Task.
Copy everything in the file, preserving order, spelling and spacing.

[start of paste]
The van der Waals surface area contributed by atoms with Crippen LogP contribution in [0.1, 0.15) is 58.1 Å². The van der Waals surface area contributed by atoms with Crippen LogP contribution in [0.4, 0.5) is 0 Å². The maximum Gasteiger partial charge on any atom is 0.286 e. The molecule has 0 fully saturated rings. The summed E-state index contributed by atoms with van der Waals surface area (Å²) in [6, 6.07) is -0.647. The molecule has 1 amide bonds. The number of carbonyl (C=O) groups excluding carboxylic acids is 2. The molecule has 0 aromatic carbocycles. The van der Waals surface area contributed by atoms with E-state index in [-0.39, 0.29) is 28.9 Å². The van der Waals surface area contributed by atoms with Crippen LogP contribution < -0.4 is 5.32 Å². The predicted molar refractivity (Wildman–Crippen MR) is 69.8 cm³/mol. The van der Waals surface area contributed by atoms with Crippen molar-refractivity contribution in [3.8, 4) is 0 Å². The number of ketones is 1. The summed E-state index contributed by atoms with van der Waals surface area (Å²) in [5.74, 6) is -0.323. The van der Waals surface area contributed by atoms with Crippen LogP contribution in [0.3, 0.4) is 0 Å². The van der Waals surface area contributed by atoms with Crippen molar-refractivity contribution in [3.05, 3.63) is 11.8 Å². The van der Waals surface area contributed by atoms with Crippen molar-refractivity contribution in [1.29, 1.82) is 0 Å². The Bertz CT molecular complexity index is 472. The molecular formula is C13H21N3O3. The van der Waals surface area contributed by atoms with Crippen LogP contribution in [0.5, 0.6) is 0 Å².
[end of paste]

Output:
The van der Waals surface area contributed by atoms with Crippen LogP contribution in [0.1, 0.15) is 58.1 Å². The van der Waals surface area contributed by atoms with Crippen LogP contribution in [0.4, 0.5) is 0 Å². The maximum Gasteiger partial charge on any atom is 0.286 e. The molecule has 0 fully saturated rings. The summed E-state index contributed by atoms with van der Waals surface area (Å²) in [6, 6.07) is -0.647. The molecule has 1 amide bonds. The number of carbonyl (C=O) groups excluding carboxylic acids is 2. The molecule has 0 aromatic carbocycles. The van der Waals surface area contributed by atoms with E-state index in [-0.39, 0.29) is 28.9 Å². The van der Waals surface area contributed by atoms with Crippen LogP contribution < -0.4 is 5.32 Å². The predicted molar refractivity (Wildman–Crippen MR) is 69.8 cm³/mol. The van der Waals surface area contributed by atoms with Crippen molar-refractivity contribution in [3.8, 4) is 0 Å². The number of ketones is 1. The summed E-state index contributed by atoms with van der Waals surface area (Å²) in [5.74, 6) is -0.323. The van der Waals surface area contributed by atoms with Crippen LogP contribution in [0.3, 0.4) is 0 Å². The van der Waals surface area contributed by atoms with Crippen molar-refractivity contribution in [3.05, 3.63) is 11.8 Å². The van der Waals surface area contributed by atoms with Crippen molar-refractivity contribution in [1.29, 1.82) is 0 Å². The Bertz CT molecular complexity index is 472. The molecular formula is C13H21N3O3. The van der Waals surface area contributed by atoms with Crippen LogP contribution in [0.5, 0.6) is 0 Å².